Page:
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Zeyrek Camii
(Christos ho Pantokrator)

The Zeyrek Camii (Christos ho Pantokrator) consists of three adjoining churches built by Eirene and John II Komnenos ca. 1118-1136. Although well-known and majestically situated, the building is lacking a comprehensive study and is in desperate need of a restoration. Recently Mayor Tantan of the Fatiye Belediyesi (the local city hall) undertook a highly publicized program of neighborhood improvement. A few of the ramshackle wooden houses around the building have been given facelifts, but apparently without interior improvements. The house immediately to the west of the Zeyrek has been completely reconstructed to become a neighborhood "learning center." It still contains the Ottoman period fountain or "ayazma" in the basement, which remains unexplored.

More significantly, the vacant lot to the north of the Zeyrek has been used fro the construction of a new clinic. Foundations were dug to a depth of at least 4 m., intersecting the Byzantine layer, where foundations and water pipes were removed without record (see black-and-white photo above. Following the typikon of the Pantocrator monastery, access to the public street must have been on this side of the building. Unfortunately, no effort was made to understand the relationship of the uncovered elements to the existing Byzantine structures. As of winter 1997, the clinic is close to completion. The typikon also records that a hospital was part of the monastery, so the construction of a clinic seems somehow appropriate.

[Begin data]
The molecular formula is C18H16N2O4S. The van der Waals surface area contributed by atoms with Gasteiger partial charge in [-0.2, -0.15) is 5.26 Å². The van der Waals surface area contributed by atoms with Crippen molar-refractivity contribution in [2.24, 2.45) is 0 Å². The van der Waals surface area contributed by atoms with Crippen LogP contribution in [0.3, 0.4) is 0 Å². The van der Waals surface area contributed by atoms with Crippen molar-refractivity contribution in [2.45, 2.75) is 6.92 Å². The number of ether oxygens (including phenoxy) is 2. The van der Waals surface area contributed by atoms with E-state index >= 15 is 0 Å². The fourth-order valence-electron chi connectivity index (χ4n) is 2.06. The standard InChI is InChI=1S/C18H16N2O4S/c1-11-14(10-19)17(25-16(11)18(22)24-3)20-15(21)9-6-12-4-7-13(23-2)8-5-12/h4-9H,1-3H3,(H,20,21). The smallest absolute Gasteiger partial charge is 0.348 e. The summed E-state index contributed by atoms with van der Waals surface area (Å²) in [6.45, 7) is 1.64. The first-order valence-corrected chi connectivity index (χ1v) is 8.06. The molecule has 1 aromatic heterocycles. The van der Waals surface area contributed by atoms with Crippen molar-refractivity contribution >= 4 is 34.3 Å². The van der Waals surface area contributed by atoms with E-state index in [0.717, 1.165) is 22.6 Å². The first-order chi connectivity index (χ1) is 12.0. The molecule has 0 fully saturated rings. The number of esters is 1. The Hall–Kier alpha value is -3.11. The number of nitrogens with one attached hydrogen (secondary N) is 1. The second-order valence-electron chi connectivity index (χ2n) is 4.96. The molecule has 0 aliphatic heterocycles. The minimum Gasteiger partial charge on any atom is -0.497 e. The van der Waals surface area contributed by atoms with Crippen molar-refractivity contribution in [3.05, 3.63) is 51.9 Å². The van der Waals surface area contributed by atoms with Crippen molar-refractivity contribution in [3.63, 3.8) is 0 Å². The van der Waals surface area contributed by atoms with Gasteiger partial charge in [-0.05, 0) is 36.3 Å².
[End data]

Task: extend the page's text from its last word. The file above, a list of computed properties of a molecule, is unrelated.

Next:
Also critical is the 1996 paving of all the streets around the building, with the paving stones extended to the facades on the east, north, and west sides, creating a situation for additional damage and drainage problems --on the west side, the paving slopes toward the main entrance of the building. Much of this work was not apporved by the historic sites commission of Istanbul, but proceded anyway.

A restoration and study of the building has been proposed by M.Ahunbay, Z. Ahunbay (Istanbul Technical University), and R. Ousterhout (University of Illinois). Most important to the success of the restoration is securing the building against man and the elements. The structure appears stable--it was recently examined by a structural engineer--but requires a new lead roof, and all of its 99 or more windows must be replaced with sturdy, unbreakable materials. Although the proposal has been accepted "in principle" by the Vakiflar Genel Müdürlügü (Ministry of Mosques), the success of the project depends on the location of outside funding. Recently the World Monuments Fund has added their support to the project.